Agricultural engineers at Clemson University have developed technology to tell farmers exactly where to apply fertilizers to their hay fields and how much to use to maximize profits.
A colony of Africanized honey bees — the first to be found in South Carolina in 15 years — has been destroyed in Charleston County, according to officials with Clemson's Department of Plant Industry.
Clemson Extension’s Amanda McNulty and Sean Flynn, along with the rest of the crew of “Making It Grow,” recently won another prestigious Telly Award for a 2015 segment titled “Mason Jar Salads.”
Entrepreneur Cathy Carden had the idea. She needed the business plan. So she enrolled in Feeding Innovation, a program created by the South Carolina Community Loan Fund in partnership with the Clemson University Cooperative Extension Service to bring healthy food to under-served communities throughout South Carolina.
South Carolina watermelon growers should take steps now to protect their crops against powdery mildew. Anthony Keinath, a plant pathologist at the Clemson University Coastal Research and Education Center, said powdery mildew was found on seedless watermelons growing there.
A large floating garden – shaped like a Tiger paw – was recently installed in a pond on the campus of Clemson University. The garden is laced with plants and flowers that will beautify the pond and benefit the environment.
GAFFNEY – Patty Jackson and Mike Ballenger are neighbors with ponds that need attention. After attending a pond management workshop, they now know who they can contact with their pond questions. Jackson and Ballenger were among several people who attended the Clemson Cooperative Extension Service’s Pond Management Workshop held at the Extension office here May 6.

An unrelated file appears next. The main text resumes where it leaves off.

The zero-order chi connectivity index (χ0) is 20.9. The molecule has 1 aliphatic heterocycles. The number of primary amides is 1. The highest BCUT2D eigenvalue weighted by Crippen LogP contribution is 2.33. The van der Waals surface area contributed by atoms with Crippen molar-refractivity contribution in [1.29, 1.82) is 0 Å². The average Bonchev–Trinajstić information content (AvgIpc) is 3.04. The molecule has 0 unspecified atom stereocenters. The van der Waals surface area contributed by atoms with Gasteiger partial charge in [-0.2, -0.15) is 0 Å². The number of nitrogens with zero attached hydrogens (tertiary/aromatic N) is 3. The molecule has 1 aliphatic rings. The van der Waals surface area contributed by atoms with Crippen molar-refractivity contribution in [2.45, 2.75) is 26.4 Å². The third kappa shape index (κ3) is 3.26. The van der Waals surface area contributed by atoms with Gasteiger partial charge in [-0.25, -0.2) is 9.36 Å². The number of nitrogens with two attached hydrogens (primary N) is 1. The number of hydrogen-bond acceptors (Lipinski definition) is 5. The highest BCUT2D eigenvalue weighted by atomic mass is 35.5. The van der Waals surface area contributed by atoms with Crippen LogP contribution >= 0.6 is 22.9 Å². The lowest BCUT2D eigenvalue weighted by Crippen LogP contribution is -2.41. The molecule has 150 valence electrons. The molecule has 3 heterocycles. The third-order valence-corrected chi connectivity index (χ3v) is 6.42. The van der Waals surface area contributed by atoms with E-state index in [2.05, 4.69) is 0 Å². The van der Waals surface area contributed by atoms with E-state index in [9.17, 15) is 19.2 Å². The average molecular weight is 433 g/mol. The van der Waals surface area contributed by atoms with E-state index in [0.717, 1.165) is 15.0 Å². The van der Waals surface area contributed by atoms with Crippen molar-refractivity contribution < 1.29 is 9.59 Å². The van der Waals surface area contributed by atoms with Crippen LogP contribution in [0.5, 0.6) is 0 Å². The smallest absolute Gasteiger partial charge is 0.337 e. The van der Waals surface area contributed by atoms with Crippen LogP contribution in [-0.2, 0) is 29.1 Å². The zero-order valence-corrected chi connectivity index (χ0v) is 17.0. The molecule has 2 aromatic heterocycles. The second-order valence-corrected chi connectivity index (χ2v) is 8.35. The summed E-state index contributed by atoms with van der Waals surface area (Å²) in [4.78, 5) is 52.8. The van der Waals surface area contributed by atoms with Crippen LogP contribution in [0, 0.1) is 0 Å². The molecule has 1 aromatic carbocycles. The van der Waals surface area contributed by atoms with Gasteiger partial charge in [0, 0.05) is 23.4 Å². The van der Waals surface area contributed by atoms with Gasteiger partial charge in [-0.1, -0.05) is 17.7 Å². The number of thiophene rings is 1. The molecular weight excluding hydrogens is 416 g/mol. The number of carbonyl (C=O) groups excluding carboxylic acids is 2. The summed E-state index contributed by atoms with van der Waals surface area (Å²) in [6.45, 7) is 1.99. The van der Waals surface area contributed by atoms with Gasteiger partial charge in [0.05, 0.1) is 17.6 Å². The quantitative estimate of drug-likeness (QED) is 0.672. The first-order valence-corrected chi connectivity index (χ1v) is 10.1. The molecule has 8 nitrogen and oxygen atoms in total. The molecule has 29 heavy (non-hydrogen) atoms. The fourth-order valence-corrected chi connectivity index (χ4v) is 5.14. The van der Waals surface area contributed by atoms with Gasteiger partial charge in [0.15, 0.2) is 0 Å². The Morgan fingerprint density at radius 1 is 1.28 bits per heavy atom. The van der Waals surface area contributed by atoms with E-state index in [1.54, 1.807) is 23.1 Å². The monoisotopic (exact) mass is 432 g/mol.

South Carolina farmers will soon get some help from an old friend to help in their fight against insects and nematodes. Aldicarb, a chemical many farmers relied on to help with control of early-season insect pests and nematodes, was banned by Environmental Protection Agency (EPA) six years ago. Formerly sold under the trade name Temik, aldicarb was discontinued in 2010.
Clemson University plant pathologist Guido Schnabel has collaborated with scientists from Cornell University, the University of Massachusetts, Penn State University, North Carolina State University and the University of Georgia to make his disease- and insect-fighting smartphone app available to fruit growers throughout the East Coast and beyond.
A Clemson University turfgrass pathologist is this year’s recipient for the Godley-Snell Award for Excellence in Agricultural Research.
New or small-acreage livestock farmers can get experience in livestock management practices by attending the Backyard Barnyard workshop Friday, May 13.
The statewide 4-H Engineering Challenge utilizes students’ skills in science, technology, engineering and math, or STEM, in several fun and engaging competitions that promote teamwork, sportsmanship, perseverance and learning. Students from across South Carolina won competitions in robotics, bridge building, rocketry and more.
Trees are the Rodney Dangerfields of our ecosystem: they get no respect. With cities across the United States losing 4 million trees a year, Earth Day, this Friday, is a great occasion to show trees some love.
Bermudagrass is the gold standard for South Carolina hay production, but specific variety selection can greatly impact profits. An entirely different forage species may even be better for some growers. Soil type and drainage, environment, grower-management preferences and end use are important factors in choosing a forage for hay production, according to information presented at the Clemson University Hay Production Workshop and Field Day at the Edisto Research and Education Center.
The Berkeley County Cooperative Extension Service has opened a new office after its former location was left underwater by last fall’s historic flood.